“I showed a picture to my father, of me wearing the hijab,” Parseen remembered. “He asked why I did that, and advised me not to forget Jesus and the rituals of Christianity.”

The young woman assured her father that she was truly happy. After returning to the Philippines for a visit, she talked it over with her father. It took hours of explaining her new beliefs, but eventually he came around. Now, she says, he respects it.

She patched things over with her father, but some of her friends from the Philippines, who also live with her in Yemen, were not as accepting.

After she put on the hijab, Parseen said she has become completely isolated from her friends. She preferred to stay at home to read the Quran rather than go out with friends.

Most of those who convert to Islam are from the Ethiopian community, Bin Faraj explained. He assessed that after spending time in an Islamic country like Yemen, they begin to see the benefits of conversion.

In an effort to welcome the converts, the committee has organized post-conversion support. There are seven teachers, Bin Faraj explained, who volunteer their time to teach converts from Somalia and Ethiopia in their own native language.

The teachers speak a variety of languages—Arabic, English and Amharic and Somali—and there are lectures offered every Friday. Fifty-two people have converted in the last two years, Bin Faraj said proudly.

Bin Faraj offers the case of Zam Zam Mohammed as a success story of the program.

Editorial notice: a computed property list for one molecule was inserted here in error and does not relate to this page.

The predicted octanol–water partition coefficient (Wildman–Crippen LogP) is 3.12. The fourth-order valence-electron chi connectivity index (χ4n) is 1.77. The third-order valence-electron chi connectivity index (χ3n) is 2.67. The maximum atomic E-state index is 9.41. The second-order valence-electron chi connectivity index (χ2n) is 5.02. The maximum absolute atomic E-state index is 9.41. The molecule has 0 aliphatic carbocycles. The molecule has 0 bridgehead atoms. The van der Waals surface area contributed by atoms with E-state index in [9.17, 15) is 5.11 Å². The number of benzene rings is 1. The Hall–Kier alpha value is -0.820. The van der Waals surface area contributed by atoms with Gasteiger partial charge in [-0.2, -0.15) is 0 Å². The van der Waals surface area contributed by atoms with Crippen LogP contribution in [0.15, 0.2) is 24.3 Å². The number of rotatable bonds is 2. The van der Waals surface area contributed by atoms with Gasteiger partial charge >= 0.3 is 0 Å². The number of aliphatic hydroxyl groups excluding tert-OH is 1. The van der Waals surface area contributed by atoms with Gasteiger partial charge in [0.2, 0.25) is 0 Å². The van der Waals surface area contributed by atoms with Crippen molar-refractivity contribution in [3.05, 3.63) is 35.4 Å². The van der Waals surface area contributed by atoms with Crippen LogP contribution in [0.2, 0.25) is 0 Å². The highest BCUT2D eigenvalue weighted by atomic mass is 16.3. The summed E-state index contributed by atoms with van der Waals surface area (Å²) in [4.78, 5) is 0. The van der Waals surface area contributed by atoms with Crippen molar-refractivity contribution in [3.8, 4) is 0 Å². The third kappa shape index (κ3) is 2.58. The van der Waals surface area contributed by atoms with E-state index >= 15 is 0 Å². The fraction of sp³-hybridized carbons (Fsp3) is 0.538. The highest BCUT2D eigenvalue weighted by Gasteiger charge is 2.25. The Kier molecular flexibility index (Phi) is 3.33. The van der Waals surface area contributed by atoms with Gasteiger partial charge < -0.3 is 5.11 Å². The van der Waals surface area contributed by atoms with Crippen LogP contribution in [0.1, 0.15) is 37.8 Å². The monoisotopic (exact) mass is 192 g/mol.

Ten years ago, Zam Zam, an Ethiopian woman—who is now one of the staff teachers—started to learn more about Islam. Since then, she’s not only converted but also works to convert others now.

Zam Zam speaks about her experiences with her students and says “several females are unable to attend the lessons about Islam because they have full-time work”

For this reason, Zam Zam and her team often to do home visits to accommodate her students’ schedules. Zam Zam currently visits four Ethiopian females twice a week, her visits include a formal educational section, either a short talk or a discussion on a theme of relevance to the lives of the members in the group.

Another teacher, Mahdi Ibrahim has witnessed the many struggles his students face and comments about the support he has provided.

He explains some converts are afraid to practice Islamic rituals in front of their relatives. So, he advises them to share their thoughts about converting right when they first start to think about it, hoping their families will gradually be more receptive to the change of faith.   

Bin Faraj says they have unique formula for their program. Rather than focus on education only, the teachers create follow-up activities to provide networking and a forum to share challenges and successes. Although the committee is committed to providing as much help as possible to the new Muslims, they often struggle due to financial instability and to the lack of sustainable sources.